South Africa’s Crypto Landscape Amidst Upcoming Licensing Round
The Financial Sector Conduct Authority (FSCA) in South Africa recently completed assessments for 36 out of 74 firms initially considered. These 36 entities are set for presentation at the Licensing Executive Committee meeting.
By Anna B Kiwanuka
South Africa is witnessing a surge in cryptocurrency activity as it gears up to issue its first operational licenses for financial service providers. Payment and fintech sectors are leading this charge, paving the way for potential involvement from commercial banks. Notable developments include the ability for users to utilize cryptocurrency for purchasing goods and services and a new feature enabling them to withdraw digital currency as cash from automated teller machines (ATMs).
Stitch, a prominent payments infrastructure company in South Africa, has introduced an innovative payment solution named ‘Pay with Crypto.’ This groundbreaking method empowers customers to seamlessly use cryptocurrency in transactions denominated in the South African rand. Users opting for ‘Pay with Crypto’ can either deposit funds or directly conduct transactions using their cryptocurrency.
Reflecting on South Africa’s significant cryptocurrency adoption, Junaid Dadan, President of Stitch, remarked, “Cryptocurrency adoption in South Africa ranks among the highest globally. There’s a considerable audience eager to utilize their crypto for transactions.” Dadan highlighted the company’s commitment to engaging this crypto-savvy audience through the ‘Pay with Crypto’ method while mitigating volatility risks.
Another fintech player, Paycorp, has launched CryptoExpress, an app allowing users to convert their cryptocurrency into South African rands and withdraw cash at over 3,000 nationwide ATMs. This integration with various cryptocurrency wallets enhances user convenience, enabling withdrawals at Cash Express ATMs operated by Paycorp’s subsidiary, ATM Solutions. To complete a withdrawal, users convert their cryptocurrency within the app, authorize the transaction in their crypto wallet, and obtain a withdrawal voucher PIN generated by CryptoExpress, as per Paycorp’s official communication.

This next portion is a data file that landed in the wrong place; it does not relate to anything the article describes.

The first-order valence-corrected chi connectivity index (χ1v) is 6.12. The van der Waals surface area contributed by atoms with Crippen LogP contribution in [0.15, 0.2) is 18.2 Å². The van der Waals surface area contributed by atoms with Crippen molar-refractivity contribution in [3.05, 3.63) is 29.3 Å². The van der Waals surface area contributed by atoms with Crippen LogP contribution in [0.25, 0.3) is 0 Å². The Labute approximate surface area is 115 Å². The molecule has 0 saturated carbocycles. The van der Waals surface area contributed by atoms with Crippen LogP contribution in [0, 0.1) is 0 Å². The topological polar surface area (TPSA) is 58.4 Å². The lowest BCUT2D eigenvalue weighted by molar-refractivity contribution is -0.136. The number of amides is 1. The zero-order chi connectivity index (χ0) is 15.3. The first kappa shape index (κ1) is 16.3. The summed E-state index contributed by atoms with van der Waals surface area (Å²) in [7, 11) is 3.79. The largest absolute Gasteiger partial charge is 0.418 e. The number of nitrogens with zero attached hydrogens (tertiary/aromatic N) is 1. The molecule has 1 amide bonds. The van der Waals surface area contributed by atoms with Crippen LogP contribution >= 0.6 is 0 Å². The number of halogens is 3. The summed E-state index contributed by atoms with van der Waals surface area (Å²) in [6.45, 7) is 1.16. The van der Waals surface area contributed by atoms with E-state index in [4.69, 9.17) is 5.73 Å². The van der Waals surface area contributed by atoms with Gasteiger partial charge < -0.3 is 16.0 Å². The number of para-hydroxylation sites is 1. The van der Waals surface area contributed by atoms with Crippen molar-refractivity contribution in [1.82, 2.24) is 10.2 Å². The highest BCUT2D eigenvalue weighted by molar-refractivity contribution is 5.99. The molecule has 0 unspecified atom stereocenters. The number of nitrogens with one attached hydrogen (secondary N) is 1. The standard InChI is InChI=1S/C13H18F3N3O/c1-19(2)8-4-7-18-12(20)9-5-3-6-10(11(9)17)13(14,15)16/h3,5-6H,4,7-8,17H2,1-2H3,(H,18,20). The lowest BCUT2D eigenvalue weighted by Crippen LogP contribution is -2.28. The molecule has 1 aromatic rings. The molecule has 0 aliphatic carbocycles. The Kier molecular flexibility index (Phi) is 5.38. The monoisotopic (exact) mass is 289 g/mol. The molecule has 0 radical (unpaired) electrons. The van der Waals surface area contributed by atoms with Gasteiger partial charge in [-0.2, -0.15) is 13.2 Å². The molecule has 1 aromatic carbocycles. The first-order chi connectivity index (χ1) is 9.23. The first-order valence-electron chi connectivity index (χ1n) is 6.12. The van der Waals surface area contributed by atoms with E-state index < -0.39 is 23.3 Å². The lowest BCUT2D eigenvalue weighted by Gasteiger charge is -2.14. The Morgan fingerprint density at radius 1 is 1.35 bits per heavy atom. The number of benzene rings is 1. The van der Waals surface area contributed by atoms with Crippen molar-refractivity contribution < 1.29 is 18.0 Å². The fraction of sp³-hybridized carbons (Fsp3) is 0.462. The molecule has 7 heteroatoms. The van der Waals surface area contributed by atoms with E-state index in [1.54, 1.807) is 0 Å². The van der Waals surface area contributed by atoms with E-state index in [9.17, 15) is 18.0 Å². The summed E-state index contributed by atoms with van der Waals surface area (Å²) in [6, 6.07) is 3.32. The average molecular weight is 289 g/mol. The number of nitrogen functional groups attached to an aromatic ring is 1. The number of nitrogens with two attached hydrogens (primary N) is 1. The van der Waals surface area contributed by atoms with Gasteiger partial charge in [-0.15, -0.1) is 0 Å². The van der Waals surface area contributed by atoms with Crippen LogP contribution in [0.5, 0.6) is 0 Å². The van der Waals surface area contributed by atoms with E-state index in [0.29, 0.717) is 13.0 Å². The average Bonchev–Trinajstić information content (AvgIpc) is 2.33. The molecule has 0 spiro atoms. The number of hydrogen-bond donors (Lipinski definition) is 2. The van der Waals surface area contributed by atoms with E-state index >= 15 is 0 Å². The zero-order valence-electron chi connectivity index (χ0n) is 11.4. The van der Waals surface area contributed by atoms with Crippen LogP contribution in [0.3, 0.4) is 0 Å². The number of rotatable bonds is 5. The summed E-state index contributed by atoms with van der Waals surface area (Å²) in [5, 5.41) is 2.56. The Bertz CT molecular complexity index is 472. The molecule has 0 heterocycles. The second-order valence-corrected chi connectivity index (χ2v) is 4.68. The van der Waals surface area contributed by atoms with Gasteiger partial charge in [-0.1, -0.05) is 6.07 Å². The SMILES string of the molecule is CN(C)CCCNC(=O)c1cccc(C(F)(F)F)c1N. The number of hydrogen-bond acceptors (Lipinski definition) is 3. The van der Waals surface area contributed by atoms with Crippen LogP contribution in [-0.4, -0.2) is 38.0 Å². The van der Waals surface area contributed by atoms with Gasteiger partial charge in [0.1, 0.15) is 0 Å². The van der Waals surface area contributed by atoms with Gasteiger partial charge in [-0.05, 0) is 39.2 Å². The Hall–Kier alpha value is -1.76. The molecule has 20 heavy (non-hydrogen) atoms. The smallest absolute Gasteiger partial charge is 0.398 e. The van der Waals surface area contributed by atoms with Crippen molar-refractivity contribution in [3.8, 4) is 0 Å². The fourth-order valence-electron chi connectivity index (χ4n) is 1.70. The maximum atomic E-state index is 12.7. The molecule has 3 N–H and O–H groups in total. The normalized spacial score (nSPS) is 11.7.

The Financial Sector Conduct Authority (FSCA) in South Africa recently completed assessments for 36 out of 74 firms initially considered. These 36 entities are set for presentation at the Licensing Executive Committee meeting, with 22 additional applications to be reviewed in February and the remaining 14 under consideration until March.
With 128 license applications received from crypto asset service providers as of November 30, 2023, South Africa will now mandate that foreign-headquartered crypto companies establish a local office, as per new regulations.
The FSCA emphasized the significance for offshore-based entities to establish a local branch, enabling effective oversight and accountability for activities conducted in South Africa. Most Crypto Asset FSPs in South Africa operate domestically, with only a minority based in foreign countries. The market study involving 47 financial service providers revealed that over half focus on retail customers, mainly revolving around crypto exchanges (49%). In November 2022, the South African cryptocurrency market peaked at over 8 billion rand ($427 million) in monthly transaction value.
Meanwhile, international cryptocurrency firms are expanding services across Africa, targeting countries with high crypto adoption and favorable regulations. The Open Platform (TOP), a Dubai-based investment platform, announced the global launch of Wallet, a Telegram bot facilitating crypto transactions. Starting in South Africa and Kenya in 2023, the expansion aims to tap into Telegram’s user base and escalating crypto adoption rates in these markets, with Nigeria slated for the first quarter of 2024.
In a related move, Kenya introduced the Capital Markets (Amendment) Bill of 2023 to regulate crypto transactions, defining crypto assets as securities and imposing capital gains taxes on them. The proposed legislation aims to tax cryptocurrency assets held in exchanges and digital wallets, requiring Kenyans to pay capital gains tax on increased crypto market values during sales or transactions. Additionally, the bill suggests imposing a 20% excise duty on all fees for cryptocurrency transactions.